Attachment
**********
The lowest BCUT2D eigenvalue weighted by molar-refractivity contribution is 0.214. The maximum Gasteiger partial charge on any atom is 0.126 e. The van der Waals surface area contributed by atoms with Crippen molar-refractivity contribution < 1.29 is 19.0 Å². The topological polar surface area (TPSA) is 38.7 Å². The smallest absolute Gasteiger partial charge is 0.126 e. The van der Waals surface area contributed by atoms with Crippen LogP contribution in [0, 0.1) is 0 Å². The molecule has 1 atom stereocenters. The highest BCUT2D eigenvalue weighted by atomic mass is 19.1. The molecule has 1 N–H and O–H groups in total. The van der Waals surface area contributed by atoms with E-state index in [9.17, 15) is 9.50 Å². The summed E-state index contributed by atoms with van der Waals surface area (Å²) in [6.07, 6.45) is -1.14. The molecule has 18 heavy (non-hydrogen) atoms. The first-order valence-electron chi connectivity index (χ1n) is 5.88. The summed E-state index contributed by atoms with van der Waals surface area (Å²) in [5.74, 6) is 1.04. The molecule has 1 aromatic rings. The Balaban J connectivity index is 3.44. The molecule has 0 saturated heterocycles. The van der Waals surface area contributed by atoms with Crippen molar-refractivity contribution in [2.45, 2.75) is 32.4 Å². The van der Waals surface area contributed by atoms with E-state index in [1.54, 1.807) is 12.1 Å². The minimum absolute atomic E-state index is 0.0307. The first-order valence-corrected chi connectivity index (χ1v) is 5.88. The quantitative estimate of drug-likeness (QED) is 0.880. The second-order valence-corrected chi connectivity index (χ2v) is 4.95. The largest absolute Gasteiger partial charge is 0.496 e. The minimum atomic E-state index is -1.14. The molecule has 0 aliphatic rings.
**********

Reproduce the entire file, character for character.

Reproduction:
The lowest BCUT2D eigenvalue weighted by molar-refractivity contribution is 0.214. The maximum Gasteiger partial charge on any atom is 0.126 e. The van der Waals surface area contributed by atoms with Crippen molar-refractivity contribution < 1.29 is 19.0 Å². The topological polar surface area (TPSA) is 38.7 Å². The smallest absolute Gasteiger partial charge is 0.126 e. The van der Waals surface area contributed by atoms with Crippen LogP contribution in [0, 0.1) is 0 Å². The molecule has 1 atom stereocenters. The highest BCUT2D eigenvalue weighted by atomic mass is 19.1. The molecule has 1 N–H and O–H groups in total. The van der Waals surface area contributed by atoms with E-state index in [9.17, 15) is 9.50 Å². The summed E-state index contributed by atoms with van der Waals surface area (Å²) in [6.07, 6.45) is -1.14. The molecule has 18 heavy (non-hydrogen) atoms. The first-order valence-electron chi connectivity index (χ1n) is 5.88. The summed E-state index contributed by atoms with van der Waals surface area (Å²) in [5.74, 6) is 1.04. The molecule has 1 aromatic rings. The Balaban J connectivity index is 3.44. The molecule has 0 saturated heterocycles. The van der Waals surface area contributed by atoms with Crippen molar-refractivity contribution in [2.45, 2.75) is 32.4 Å². The van der Waals surface area contributed by atoms with E-state index in [1.54, 1.807) is 12.1 Å². The minimum absolute atomic E-state index is 0.0307. The first-order valence-corrected chi connectivity index (χ1v) is 5.88. The quantitative estimate of drug-likeness (QED) is 0.880. The second-order valence-corrected chi connectivity index (χ2v) is 4.95. The largest absolute Gasteiger partial charge is 0.496 e. The minimum atomic E-state index is -1.14. The molecule has 0 aliphatic rings.